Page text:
director general of the national firearms program was removed due to
Conservative political pressure, calling such claims “fiction.” Read
the story here.

August 23, 2010: The
Canadian Association of Chiefs of Police votes unanimously to endorse a
new national firearms policing strategy and repeats its support for the
national firearms registry. Read the story here.

September 7, 2010:
Sudbury MP Glenn Thibeault announces that he will switch sides in the
gun registry debate, and will vote against a bill to scrap the federal
database. Read the story here.

September 14, 2010:
New Democratic Party Leader Jack Layton says that enough of his MPs
from rural ridings will act to protect the long-gun registry in an
upcoming parliamentary vote. Read the story here.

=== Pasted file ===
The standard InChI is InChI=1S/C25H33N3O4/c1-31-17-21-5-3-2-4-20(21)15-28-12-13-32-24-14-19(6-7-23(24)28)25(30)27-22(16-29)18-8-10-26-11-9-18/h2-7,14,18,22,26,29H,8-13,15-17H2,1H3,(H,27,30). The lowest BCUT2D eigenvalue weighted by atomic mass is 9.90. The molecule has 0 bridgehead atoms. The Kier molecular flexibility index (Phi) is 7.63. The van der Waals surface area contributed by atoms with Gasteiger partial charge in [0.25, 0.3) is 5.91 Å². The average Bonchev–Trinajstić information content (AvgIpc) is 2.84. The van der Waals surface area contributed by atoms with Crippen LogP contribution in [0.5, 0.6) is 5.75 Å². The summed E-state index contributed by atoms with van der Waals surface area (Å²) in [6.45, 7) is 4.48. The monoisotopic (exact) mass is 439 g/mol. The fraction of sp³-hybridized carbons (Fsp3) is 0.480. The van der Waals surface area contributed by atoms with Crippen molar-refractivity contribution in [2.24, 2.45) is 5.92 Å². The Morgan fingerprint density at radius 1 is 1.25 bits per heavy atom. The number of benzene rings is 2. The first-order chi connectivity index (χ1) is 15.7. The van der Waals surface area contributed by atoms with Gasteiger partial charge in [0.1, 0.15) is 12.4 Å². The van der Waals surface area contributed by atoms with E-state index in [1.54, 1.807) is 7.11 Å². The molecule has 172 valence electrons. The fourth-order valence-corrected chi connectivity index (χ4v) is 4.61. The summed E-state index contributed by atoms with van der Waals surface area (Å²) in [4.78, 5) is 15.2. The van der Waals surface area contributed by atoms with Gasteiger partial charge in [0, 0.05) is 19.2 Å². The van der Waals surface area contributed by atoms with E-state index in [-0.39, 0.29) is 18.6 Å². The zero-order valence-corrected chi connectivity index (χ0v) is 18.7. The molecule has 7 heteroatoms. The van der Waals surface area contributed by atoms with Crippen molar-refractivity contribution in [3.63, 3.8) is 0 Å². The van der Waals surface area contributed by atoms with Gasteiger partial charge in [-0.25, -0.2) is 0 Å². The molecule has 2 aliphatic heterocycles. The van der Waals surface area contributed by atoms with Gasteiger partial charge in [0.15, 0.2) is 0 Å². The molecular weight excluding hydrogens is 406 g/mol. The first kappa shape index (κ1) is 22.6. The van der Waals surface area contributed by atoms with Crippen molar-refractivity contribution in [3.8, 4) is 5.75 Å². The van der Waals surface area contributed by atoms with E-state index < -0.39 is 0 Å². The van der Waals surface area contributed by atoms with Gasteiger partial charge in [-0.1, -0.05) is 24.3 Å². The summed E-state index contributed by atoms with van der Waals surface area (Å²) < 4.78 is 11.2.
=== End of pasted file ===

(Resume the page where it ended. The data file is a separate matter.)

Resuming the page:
September 20, 2010:
MPs return to the House of Commons for the fall session of Parliament.
The federal long-gun registry comes a step closer to being saved after
New Democrat MP Peter Stoffer becomes the sixth member of the party to
switch sides and say he will vote against a bill killing the database.
Read the story here.

September 21, 2010:
Both the Liberals and Conservatives made last-minute pleas to the NDP to
support their respective sides in the final debate on the long-gun
registry. Read the story here.

June 3, 2011: Throne speech promises to kill the gun registry. Read the story here.

Sept 22, 2010: In a close Commons vote, 153 MPs vote in favour of scrapping the registry, with 151 against.

October 5, 2010:
A poll conducted for Global News and Postmedia News finds that 66 per